Margaret Hagan, Kursat Ozenc: Judaism Unbound Episode 180 - The Ritual Design Lab

Margaret Hagan and Kursat Ozenc, co-creators of the Ritual Design Lab, based at Stanford University’s Institute of Design (the “”), and co-authors of the book Rituals for Work, join Dan Libenson and Lex Rofeberg to investigate what rituals are, why they matter, and how they work. [1] [2]

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(0:01 - 17:32): To begin the episode, Hagan and Ozenc provide a framework for what a ritual even is! Pushing beyond the largest and grandest rituals (weddings, funerals, etc), they talk about ways in which even the daily process of drinking a cup of coffee can become ritualized (and has been by some of their students). They reflect on the origins of their Ritual Design Lab, beginning with Ozenc’s research on transitions and eventually evolving into a class they teach together. [3] Continuing, they take a look at some of the reasons that rituals hold weight for people and add value to their lives, highlighting the sense of comfort, or guidance, that they can give, along with creating a sensation of control during moments that might otherwise feel uncertain or ambiguous. They also explore the benefits of compact (short!) rituals, those that take into account body in addition to mind, and those that balance the realms of familiar and novel. [4]

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(17:33 - 32:31): Hagan and Lex bond over their shared connection to sports, and the ways in which sports — like religion — can easily be a realm conducive to the implementation of rituals. She also distinguishes between rituals created and overseen by large central institutions (often religious institutions) and those pioneered by individuals or small groups for themselves. Ozenc explores the ways in which simply calling a particular task “a ritual” can make people connect on a deeper level to that task and add layers of meaning, [5] and both guests look at reasons why rituals designed by others can often land more effectively on us than rituals an individual might attempt to design for their own use. Dan asks whether there are particular kinds of people who naturally feel comfortable with the creation of new rituals in ways that might be challenging for those who struggle to suspend their own disbelief.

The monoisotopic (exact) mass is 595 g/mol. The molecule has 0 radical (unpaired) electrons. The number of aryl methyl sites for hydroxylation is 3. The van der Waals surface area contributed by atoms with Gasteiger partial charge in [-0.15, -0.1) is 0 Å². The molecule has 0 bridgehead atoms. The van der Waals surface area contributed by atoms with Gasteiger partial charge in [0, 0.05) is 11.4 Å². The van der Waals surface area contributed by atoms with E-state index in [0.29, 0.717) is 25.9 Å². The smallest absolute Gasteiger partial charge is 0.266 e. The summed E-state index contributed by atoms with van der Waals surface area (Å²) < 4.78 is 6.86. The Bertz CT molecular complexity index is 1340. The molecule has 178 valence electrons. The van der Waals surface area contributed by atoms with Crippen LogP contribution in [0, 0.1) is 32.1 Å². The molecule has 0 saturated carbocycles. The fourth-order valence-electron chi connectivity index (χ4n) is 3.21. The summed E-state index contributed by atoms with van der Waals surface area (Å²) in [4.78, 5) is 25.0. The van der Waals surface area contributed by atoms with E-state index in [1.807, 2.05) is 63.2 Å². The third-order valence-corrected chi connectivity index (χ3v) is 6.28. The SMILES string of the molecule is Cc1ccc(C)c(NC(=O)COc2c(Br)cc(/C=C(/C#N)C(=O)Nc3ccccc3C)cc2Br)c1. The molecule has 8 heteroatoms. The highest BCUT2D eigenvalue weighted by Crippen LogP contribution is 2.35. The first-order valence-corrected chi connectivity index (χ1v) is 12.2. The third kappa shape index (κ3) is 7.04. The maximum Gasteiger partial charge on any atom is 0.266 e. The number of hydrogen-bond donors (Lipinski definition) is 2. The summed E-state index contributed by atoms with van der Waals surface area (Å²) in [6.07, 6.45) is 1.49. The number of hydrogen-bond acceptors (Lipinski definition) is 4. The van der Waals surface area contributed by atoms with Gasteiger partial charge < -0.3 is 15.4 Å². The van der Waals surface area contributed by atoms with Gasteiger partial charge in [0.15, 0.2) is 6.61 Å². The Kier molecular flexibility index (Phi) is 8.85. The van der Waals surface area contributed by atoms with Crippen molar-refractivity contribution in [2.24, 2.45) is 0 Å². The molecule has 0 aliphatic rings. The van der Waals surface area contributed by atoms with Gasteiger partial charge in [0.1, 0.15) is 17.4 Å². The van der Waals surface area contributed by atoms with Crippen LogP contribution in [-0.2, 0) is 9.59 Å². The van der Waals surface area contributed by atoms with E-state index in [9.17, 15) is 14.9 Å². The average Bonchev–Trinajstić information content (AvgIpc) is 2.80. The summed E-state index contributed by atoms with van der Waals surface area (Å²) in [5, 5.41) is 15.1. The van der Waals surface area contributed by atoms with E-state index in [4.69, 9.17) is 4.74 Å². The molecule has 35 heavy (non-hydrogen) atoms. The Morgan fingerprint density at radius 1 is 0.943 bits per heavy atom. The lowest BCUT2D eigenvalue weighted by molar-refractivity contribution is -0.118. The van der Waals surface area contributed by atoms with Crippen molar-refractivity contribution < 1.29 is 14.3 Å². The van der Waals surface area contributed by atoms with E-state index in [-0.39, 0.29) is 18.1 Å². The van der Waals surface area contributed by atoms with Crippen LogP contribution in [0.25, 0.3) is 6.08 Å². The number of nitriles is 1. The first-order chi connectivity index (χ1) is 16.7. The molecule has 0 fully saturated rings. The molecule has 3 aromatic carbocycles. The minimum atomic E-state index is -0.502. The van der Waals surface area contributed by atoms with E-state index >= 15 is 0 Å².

(32:32 - 51:19): Looking specifically at the realm of rituals created for a workplace environment, Hagan and Ozenc name some of the challenges that can arise when the purpose of ritual is to yield profit for a company. They also advocate for ways in which, despite the potential pitfalls, implementing workplace rituals — even in a large corporation — can have a meaningful and positive impact. [6] Each guest names a few rituals designed by their students, including those that involve (we kid you not!) desks, secret dance moves, and rocks. Ozenc looks back at his own life experience, highlighting ways in which his immigration from Turkey to the United States helped lead to his interest in transitions (and then in ritual). Hagan considers how her career in legal aid groups, and her immersion in the court system, led to an interest in culture-change and organizational structure. [7] To close the episode, each of the two guests shares a personal ritual that they utilize in their own everyday life.

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[1] Learn more about Margaret Hagan by clicking here, learn more about Kursat Ozenc by clicking here, and purchase their book Rituals for Work: 50 Ways to Create Engagement, Shared Purpose, and a Culture of Bottom-Up Innovation at this link.

[2] Check out this 2018 feature in The Atlantic about Ozenc and Hagan’s work, entitled “A Design Lab is Making Rituals for Secular People.”

[3] For an article looking simultaneously at the role of transitions in gender and in Judaism, see this Jewish Currents piece, entitled “Transitions in Jewish Time: A Trans Writer Visits the Mikveh.”

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[4] Ozenc and Hagan allude to the “Wundt Novelty Curve” (pioneered by Wilhelm Wundt, an early psychologist). To learn more about this topic, its relationship to the ideas of “familiarity” and “novelty,” and some of the ramifications for contemporary design, see the article “Novelty and Interestingness Measures for Design-space Exploration,” put together by a group of Dutch and Danish researchers.

[5] For more on the ways in which simply conceptualizing an action as a “ritual” can make us connect to that action on a deeper level, see this Harvard Business School study, alluded to by Ozenc and summed up in an article with the title “Rituals Make Us Value Things More.”

[6] Hagan mentions The Office (the award-winning sitcom) as a show that encapsulates many ways that ritual can be embedded into a workplace environment. For more on some of the hidden ways in which religious themes embed themselves into this show, see this article.

[7] For more of Hagan’s work on Legal Design, check out